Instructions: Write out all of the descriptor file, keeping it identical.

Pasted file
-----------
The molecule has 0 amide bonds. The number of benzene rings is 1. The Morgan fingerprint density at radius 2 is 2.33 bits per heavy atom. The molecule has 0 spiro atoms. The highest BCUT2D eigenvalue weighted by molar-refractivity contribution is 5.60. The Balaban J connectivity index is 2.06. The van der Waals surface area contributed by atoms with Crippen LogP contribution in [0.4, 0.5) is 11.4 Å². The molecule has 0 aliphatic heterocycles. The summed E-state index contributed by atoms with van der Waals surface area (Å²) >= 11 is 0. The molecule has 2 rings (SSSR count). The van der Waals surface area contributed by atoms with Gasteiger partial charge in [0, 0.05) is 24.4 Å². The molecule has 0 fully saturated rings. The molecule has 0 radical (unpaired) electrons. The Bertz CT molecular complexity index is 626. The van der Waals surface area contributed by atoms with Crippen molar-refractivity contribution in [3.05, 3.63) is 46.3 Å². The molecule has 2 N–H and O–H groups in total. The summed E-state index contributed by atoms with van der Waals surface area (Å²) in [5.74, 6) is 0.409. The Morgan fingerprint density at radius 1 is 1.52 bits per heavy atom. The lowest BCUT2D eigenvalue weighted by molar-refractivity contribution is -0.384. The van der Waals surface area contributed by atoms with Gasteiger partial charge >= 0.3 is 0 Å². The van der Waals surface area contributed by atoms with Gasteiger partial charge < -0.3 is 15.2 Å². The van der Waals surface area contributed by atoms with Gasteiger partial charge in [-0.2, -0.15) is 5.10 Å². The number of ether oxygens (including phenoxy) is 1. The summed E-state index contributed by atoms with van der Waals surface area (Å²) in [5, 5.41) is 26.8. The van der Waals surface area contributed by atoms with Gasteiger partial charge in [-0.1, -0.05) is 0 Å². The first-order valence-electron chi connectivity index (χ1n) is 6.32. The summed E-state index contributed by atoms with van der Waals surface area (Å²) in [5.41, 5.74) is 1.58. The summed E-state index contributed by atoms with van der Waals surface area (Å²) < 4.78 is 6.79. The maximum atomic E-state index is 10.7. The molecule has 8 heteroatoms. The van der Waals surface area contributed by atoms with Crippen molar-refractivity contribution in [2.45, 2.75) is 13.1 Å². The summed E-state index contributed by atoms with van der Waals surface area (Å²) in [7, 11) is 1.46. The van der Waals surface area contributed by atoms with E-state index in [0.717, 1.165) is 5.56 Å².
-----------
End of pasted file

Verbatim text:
The molecule has 0 amide bonds. The number of benzene rings is 1. The Morgan fingerprint density at radius 2 is 2.33 bits per heavy atom. The molecule has 0 spiro atoms. The highest BCUT2D eigenvalue weighted by molar-refractivity contribution is 5.60. The Balaban J connectivity index is 2.06. The van der Waals surface area contributed by atoms with Crippen LogP contribution in [0.4, 0.5) is 11.4 Å². The molecule has 0 aliphatic heterocycles. The summed E-state index contributed by atoms with van der Waals surface area (Å²) >= 11 is 0. The molecule has 2 rings (SSSR count). The van der Waals surface area contributed by atoms with Gasteiger partial charge in [0, 0.05) is 24.4 Å². The molecule has 0 fully saturated rings. The molecule has 0 radical (unpaired) electrons. The Bertz CT molecular complexity index is 626. The van der Waals surface area contributed by atoms with Crippen molar-refractivity contribution in [3.05, 3.63) is 46.3 Å². The molecule has 2 N–H and O–H groups in total. The summed E-state index contributed by atoms with van der Waals surface area (Å²) in [5.74, 6) is 0.409. The Morgan fingerprint density at radius 1 is 1.52 bits per heavy atom. The lowest BCUT2D eigenvalue weighted by molar-refractivity contribution is -0.384. The van der Waals surface area contributed by atoms with Gasteiger partial charge >= 0.3 is 0 Å². The van der Waals surface area contributed by atoms with Gasteiger partial charge < -0.3 is 15.2 Å². The van der Waals surface area contributed by atoms with Gasteiger partial charge in [-0.2, -0.15) is 5.10 Å². The number of ether oxygens (including phenoxy) is 1. The summed E-state index contributed by atoms with van der Waals surface area (Å²) in [5, 5.41) is 26.8. The van der Waals surface area contributed by atoms with Gasteiger partial charge in [-0.1, -0.05) is 0 Å². The first-order valence-electron chi connectivity index (χ1n) is 6.32. The summed E-state index contributed by atoms with van der Waals surface area (Å²) in [5.41, 5.74) is 1.58. The summed E-state index contributed by atoms with van der Waals surface area (Å²) < 4.78 is 6.79. The maximum atomic E-state index is 10.7. The molecule has 8 heteroatoms. The van der Waals surface area contributed by atoms with Crippen molar-refractivity contribution in [2.45, 2.75) is 13.1 Å². The summed E-state index contributed by atoms with van der Waals surface area (Å²) in [7, 11) is 1.46. The van der Waals surface area contributed by atoms with E-state index in [0.717, 1.165) is 5.56 Å².